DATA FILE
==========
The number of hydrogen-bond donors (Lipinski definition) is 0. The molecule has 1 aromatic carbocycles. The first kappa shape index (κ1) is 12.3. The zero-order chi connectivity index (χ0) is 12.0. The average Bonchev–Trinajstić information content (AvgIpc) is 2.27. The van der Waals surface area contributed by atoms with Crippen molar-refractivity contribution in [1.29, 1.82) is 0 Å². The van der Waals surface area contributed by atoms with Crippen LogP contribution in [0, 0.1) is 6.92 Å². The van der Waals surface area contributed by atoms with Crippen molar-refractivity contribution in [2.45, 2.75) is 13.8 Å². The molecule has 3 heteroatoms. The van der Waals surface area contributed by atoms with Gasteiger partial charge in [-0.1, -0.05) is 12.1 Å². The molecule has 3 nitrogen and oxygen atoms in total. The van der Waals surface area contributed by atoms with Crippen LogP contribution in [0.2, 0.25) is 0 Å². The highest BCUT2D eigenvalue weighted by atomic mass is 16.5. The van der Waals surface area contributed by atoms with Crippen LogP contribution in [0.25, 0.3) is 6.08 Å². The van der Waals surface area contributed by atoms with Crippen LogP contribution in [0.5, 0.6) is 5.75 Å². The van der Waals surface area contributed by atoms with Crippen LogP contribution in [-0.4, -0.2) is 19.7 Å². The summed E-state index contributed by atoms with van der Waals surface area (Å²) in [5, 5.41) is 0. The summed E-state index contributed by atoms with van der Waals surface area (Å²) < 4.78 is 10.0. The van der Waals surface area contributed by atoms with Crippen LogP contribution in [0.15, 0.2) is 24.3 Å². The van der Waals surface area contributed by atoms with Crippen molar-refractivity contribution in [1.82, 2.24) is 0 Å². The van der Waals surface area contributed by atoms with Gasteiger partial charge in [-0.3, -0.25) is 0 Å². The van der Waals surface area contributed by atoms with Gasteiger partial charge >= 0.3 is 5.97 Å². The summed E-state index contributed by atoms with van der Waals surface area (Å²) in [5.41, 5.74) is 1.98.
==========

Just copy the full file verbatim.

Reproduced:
The number of hydrogen-bond donors (Lipinski definition) is 0. The molecule has 1 aromatic carbocycles. The first kappa shape index (κ1) is 12.3. The zero-order chi connectivity index (χ0) is 12.0. The average Bonchev–Trinajstić information content (AvgIpc) is 2.27. The van der Waals surface area contributed by atoms with Crippen molar-refractivity contribution in [1.29, 1.82) is 0 Å². The van der Waals surface area contributed by atoms with Crippen LogP contribution in [0, 0.1) is 6.92 Å². The van der Waals surface area contributed by atoms with Crippen molar-refractivity contribution in [2.45, 2.75) is 13.8 Å². The molecule has 3 heteroatoms. The van der Waals surface area contributed by atoms with Gasteiger partial charge in [-0.1, -0.05) is 12.1 Å². The molecule has 3 nitrogen and oxygen atoms in total. The van der Waals surface area contributed by atoms with Crippen LogP contribution in [0.2, 0.25) is 0 Å². The highest BCUT2D eigenvalue weighted by atomic mass is 16.5. The van der Waals surface area contributed by atoms with Crippen LogP contribution in [0.25, 0.3) is 6.08 Å². The van der Waals surface area contributed by atoms with Crippen LogP contribution in [0.5, 0.6) is 5.75 Å². The van der Waals surface area contributed by atoms with Crippen LogP contribution in [-0.4, -0.2) is 19.7 Å². The summed E-state index contributed by atoms with van der Waals surface area (Å²) in [5, 5.41) is 0. The summed E-state index contributed by atoms with van der Waals surface area (Å²) < 4.78 is 10.0. The van der Waals surface area contributed by atoms with Crippen LogP contribution in [0.15, 0.2) is 24.3 Å². The van der Waals surface area contributed by atoms with Crippen molar-refractivity contribution in [1.82, 2.24) is 0 Å². The van der Waals surface area contributed by atoms with Gasteiger partial charge in [-0.3, -0.25) is 0 Å². The van der Waals surface area contributed by atoms with Gasteiger partial charge >= 0.3 is 5.97 Å². The summed E-state index contributed by atoms with van der Waals surface area (Å²) in [5.41, 5.74) is 1.98.